Berian dares to dream big

Berian dares to dream big


Berian dares to dream big

 In less than two years, Boris Berian has gone from being a broke college dropout working in McDonald’s to one of the brightest US middle-distance runners in a generation.

The 23-year-old will head to Rio with dreams of becoming the first American to win a medal in the 800 meters since Johnny Gray in 1992, just a few months before Berian was born. If recent history is anything to go by, few would bet against the maverick world indoor champion from muscling his way onto the medal podium.

Whether it’s taking on sporting goods behemoth Nike in a legal fight and winning, or resurrecting a running career that had once seemed in peril, Berian has made a habit of overcoming the odds.

In early 2014, his career appeared to have stalled. Falling grades saw him drop out of college in Colorado, and he ended up flipping burgers in a McDonald’s while sleeping on a friend’s couch.

It was not until the end of that year that his break arrived when he was approached by coach Carlos Handler.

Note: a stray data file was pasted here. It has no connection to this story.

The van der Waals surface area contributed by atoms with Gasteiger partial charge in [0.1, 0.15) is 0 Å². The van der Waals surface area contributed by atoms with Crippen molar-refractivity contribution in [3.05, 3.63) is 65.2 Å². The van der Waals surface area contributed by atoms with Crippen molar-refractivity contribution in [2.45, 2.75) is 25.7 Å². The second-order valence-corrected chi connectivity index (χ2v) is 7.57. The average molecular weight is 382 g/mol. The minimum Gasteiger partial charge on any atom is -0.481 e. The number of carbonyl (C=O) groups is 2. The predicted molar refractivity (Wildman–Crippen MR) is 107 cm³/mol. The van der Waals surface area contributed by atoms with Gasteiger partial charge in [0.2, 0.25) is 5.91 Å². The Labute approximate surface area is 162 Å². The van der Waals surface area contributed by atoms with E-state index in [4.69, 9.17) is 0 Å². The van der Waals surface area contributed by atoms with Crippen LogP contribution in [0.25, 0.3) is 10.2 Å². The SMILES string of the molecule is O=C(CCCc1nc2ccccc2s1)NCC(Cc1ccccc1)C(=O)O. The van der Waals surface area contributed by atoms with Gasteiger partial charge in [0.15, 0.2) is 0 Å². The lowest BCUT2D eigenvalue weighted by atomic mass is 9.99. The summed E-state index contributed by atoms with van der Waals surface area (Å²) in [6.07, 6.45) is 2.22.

Handler, the husband and trainer of 2013 world 800M bronze medalist Brenda Martinez, invited Berian to train at the Big Bear Track Club in the San Bernardino Mountains outside Los Angeles.

Within a few months, Berian had sliced more than three seconds off his personal best of 1 minute 48.93 seconds.

But it was at the New York Diamond League Meeting in June 2015 that Berian made the rest of the world take notice, when he bravely chased down 2012 Olympic champion David Rudisha before finishing a close second in a new personal best of 1:43.69.

Still somewhat star-struck, Berian asked to pose for a photograph with Rudisha after the race. The Kenyan refused and then reluctantly agreed after a further request from Handler.

Rudisha's snub had already rankled Berian, however, who told Handler to delete the photo before adding: "I'm never going to let that guy beat me again."

Berian's form had begun to attract attention from sponsors, and Nike signed him to a deal which expired at the end of 2015. It was Berian's decision to switch to New Balance in early 2016 that led to the legal dispute that threatened his season.

By this time, Berian had captured the World Indoor title in Portland in March, leading from start to finish in a superb display of front-running that has become his trademark.

Those championships in Eugene were the first since the end of his legal dispute with Nike. The sports brand had successfully obtained a temporary restraining order preventing Berian from racing in non-Nike gear before ending its legal action in June, with the court of public opinion firmly on the athlete's side.
Berian is now looking ahead to Rio — and a rematch with Rudisha.